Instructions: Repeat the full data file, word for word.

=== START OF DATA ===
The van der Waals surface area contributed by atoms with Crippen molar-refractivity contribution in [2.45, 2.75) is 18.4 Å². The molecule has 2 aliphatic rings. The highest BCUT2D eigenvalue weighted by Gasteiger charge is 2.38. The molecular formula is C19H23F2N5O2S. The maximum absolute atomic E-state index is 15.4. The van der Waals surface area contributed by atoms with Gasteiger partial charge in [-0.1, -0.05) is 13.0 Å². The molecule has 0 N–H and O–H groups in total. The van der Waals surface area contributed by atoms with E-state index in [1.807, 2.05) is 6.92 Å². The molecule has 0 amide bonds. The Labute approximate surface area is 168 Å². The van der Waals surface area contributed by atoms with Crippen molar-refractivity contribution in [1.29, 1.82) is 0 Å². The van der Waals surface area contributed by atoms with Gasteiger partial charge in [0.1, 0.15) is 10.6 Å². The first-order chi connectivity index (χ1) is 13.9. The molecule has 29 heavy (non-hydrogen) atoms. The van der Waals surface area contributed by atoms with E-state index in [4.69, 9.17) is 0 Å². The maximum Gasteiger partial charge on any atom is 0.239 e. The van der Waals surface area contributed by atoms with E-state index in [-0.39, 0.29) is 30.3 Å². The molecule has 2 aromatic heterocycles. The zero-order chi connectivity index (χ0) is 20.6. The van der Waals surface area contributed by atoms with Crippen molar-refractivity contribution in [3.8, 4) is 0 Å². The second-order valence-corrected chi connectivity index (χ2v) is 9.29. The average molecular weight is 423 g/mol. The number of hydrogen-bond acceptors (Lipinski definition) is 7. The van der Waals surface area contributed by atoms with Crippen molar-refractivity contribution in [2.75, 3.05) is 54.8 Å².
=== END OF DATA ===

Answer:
The van der Waals surface area contributed by atoms with Crippen molar-refractivity contribution in [2.45, 2.75) is 18.4 Å². The molecule has 2 aliphatic rings. The highest BCUT2D eigenvalue weighted by Gasteiger charge is 2.38. The molecular formula is C19H23F2N5O2S. The maximum absolute atomic E-state index is 15.4. The van der Waals surface area contributed by atoms with Gasteiger partial charge in [-0.1, -0.05) is 13.0 Å². The molecule has 0 N–H and O–H groups in total. The van der Waals surface area contributed by atoms with E-state index in [1.807, 2.05) is 6.92 Å². The molecule has 0 amide bonds. The Labute approximate surface area is 168 Å². The van der Waals surface area contributed by atoms with Crippen molar-refractivity contribution in [1.29, 1.82) is 0 Å². The van der Waals surface area contributed by atoms with Gasteiger partial charge in [0.1, 0.15) is 10.6 Å². The first-order chi connectivity index (χ1) is 13.9. The molecule has 29 heavy (non-hydrogen) atoms. The van der Waals surface area contributed by atoms with E-state index in [4.69, 9.17) is 0 Å². The maximum Gasteiger partial charge on any atom is 0.239 e. The van der Waals surface area contributed by atoms with E-state index in [-0.39, 0.29) is 30.3 Å². The molecule has 2 aromatic heterocycles. The zero-order chi connectivity index (χ0) is 20.6. The van der Waals surface area contributed by atoms with Crippen molar-refractivity contribution in [3.8, 4) is 0 Å². The second-order valence-corrected chi connectivity index (χ2v) is 9.29. The average molecular weight is 423 g/mol. The number of hydrogen-bond acceptors (Lipinski definition) is 7. The van der Waals surface area contributed by atoms with Crippen molar-refractivity contribution in [2.75, 3.05) is 54.8 Å².